The motto for Major League Soccer’s initial push to establish a franchise and stadium in New York City was “Let’s bring pro soccer to Queens.”
But now an elected official from across the East River is saying “Let’s bring pro soccer to the Bronx.”
That county’s borough president, Ruben Diaz Jr., is asking MLS Commissioner Don Garber to drop Queens and pick the Bronx as a potential home for the league’s next expansion, a somewhat logical move considering the league’s New York franchise is partially owned by the New York Yankees.
“As reports have made clear, your league’s plans to build a new soccer stadium in Flushing Meadows have stalled and may not be able to be revived. It would appear that there is little enthusiasm for world-class soccer in Queens,” Diaz wrote in the letter.
MLS had initially made a full-on push to place a 25,000-seat stadium in Flushing Meadows Corona Park, at the site of what is currently the Pool of Industry.
A media blitz ensued during the fall and winter, as resistance to the stadium built in concert with MLS and the Bloomberg administration’s insistence Flushing Meadows was a suitable home for a soccer stadium. Garber went so far as to say the league and city were “at the finish line” in negotiations.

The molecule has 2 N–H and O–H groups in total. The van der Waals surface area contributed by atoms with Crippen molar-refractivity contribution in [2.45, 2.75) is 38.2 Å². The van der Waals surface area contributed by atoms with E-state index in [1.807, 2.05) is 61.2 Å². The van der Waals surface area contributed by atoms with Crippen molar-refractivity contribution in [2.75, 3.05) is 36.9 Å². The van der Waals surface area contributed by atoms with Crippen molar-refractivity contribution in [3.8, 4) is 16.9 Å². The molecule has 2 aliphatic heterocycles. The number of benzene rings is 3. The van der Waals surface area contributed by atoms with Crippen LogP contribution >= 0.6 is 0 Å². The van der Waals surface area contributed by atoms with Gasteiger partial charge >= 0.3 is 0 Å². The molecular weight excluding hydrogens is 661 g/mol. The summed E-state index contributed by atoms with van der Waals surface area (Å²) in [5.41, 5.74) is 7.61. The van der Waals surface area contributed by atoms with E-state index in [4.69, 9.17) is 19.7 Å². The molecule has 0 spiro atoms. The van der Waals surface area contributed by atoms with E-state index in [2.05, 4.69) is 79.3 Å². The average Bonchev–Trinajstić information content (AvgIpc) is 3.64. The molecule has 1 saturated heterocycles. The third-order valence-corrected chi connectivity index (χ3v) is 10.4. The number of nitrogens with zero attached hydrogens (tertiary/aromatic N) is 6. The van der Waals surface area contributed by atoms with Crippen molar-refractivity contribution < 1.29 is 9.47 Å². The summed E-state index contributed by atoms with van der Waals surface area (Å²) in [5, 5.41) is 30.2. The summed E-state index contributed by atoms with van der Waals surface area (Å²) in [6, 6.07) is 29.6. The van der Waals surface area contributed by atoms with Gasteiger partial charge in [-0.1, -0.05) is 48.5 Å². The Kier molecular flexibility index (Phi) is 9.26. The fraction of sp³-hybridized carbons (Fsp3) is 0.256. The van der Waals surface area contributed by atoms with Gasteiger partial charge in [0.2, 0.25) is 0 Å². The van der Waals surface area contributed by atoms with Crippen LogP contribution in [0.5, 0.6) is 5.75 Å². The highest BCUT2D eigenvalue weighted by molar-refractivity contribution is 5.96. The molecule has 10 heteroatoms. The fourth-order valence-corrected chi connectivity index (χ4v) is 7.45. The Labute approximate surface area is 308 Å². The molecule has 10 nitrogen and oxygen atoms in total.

Whatever his definition of the “finish line,” the talks never materialized into a formal deal, despite reports of a sweetheart offer of at least 10 acres of FMCP land for $1 a year, as well as tax breaks on the cost of construction.
The MLS project bred a resistance movement that led to the formation of two resistance groups: Save FMCP and the Fairness Coalition of Queens.
But talk of an MLS stadium in Flushing Meadows quieted down in the spring, as an ownership group never materialized and talks for sharing parking lots with the Mets stalled.
Eventually, Sheikh Mansour bin Zayed Al Nahyan emerged as a potential stakeholder in the franchise, with a late-May announcement revealing the Yankees as the other partner in the venture.
The Yankees’ inclusion virtually killed any chances MLS had of ironing out a parking deal with the Mets, by and large putting the kibosh on the prospects of a stadium in FMCP, according to sources.
Diaz’s economic catcalls to MLS echo the pro-growth, economic boon spiel the league pushed in Queens. The beep wrote of the influx of soccer fans into the Bronx during a recent friendly match between the Spanish and Irish national squads.
“If a Major League Soccer franchise were to make its permanent home in our borough, we can replicate that financial boost, either at 161st Street or elsewhere, more than 20 times a year,” Diaz wrote to Garber.
The allusion to 161st Street points to the parking garages alongside Yankee Stadium. After insisting on municipal bonds to subsidize the creation of the garages, the Bronx Parking Development Company, which holds the debt, is in default. It turns out fans of the Bombers hop on the subway more than was anticipated.
The site fits the profile MLS was seeking in FMCP: close to mass transit and in a diverse, soccer-mad part of New York City.
“The Bronx would be the perfect home for a new professional soccer franchise. I am ready to work with Major League Soccer to make this a reality,” Diaz wrote.